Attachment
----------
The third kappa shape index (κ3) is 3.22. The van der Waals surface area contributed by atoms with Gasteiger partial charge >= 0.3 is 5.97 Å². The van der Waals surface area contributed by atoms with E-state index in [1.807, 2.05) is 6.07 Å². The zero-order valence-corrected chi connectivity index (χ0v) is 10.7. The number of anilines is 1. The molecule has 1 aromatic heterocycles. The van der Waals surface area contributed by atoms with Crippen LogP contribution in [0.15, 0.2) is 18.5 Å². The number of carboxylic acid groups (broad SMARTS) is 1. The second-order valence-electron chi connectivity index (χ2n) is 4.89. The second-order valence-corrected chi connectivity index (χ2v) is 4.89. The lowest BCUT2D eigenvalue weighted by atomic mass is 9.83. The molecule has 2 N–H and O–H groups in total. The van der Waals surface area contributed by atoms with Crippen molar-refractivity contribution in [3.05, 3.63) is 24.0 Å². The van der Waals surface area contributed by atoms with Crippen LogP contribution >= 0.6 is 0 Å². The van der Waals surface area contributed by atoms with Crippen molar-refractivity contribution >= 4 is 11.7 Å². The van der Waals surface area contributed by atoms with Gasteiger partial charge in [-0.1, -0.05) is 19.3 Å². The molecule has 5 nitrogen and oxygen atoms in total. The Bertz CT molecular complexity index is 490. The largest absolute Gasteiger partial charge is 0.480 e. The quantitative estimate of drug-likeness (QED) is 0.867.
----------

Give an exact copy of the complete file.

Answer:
The third kappa shape index (κ3) is 3.22. The van der Waals surface area contributed by atoms with Gasteiger partial charge >= 0.3 is 5.97 Å². The van der Waals surface area contributed by atoms with E-state index in [1.807, 2.05) is 6.07 Å². The zero-order valence-corrected chi connectivity index (χ0v) is 10.7. The number of anilines is 1. The molecule has 1 aromatic heterocycles. The van der Waals surface area contributed by atoms with Crippen LogP contribution in [0.15, 0.2) is 18.5 Å². The number of carboxylic acid groups (broad SMARTS) is 1. The second-order valence-electron chi connectivity index (χ2n) is 4.89. The second-order valence-corrected chi connectivity index (χ2v) is 4.89. The lowest BCUT2D eigenvalue weighted by atomic mass is 9.83. The molecule has 2 N–H and O–H groups in total. The van der Waals surface area contributed by atoms with Crippen molar-refractivity contribution in [3.05, 3.63) is 24.0 Å². The van der Waals surface area contributed by atoms with Crippen LogP contribution >= 0.6 is 0 Å². The van der Waals surface area contributed by atoms with Crippen molar-refractivity contribution >= 4 is 11.7 Å². The van der Waals surface area contributed by atoms with Gasteiger partial charge in [-0.1, -0.05) is 19.3 Å². The molecule has 5 nitrogen and oxygen atoms in total. The Bertz CT molecular complexity index is 490. The largest absolute Gasteiger partial charge is 0.480 e. The quantitative estimate of drug-likeness (QED) is 0.867.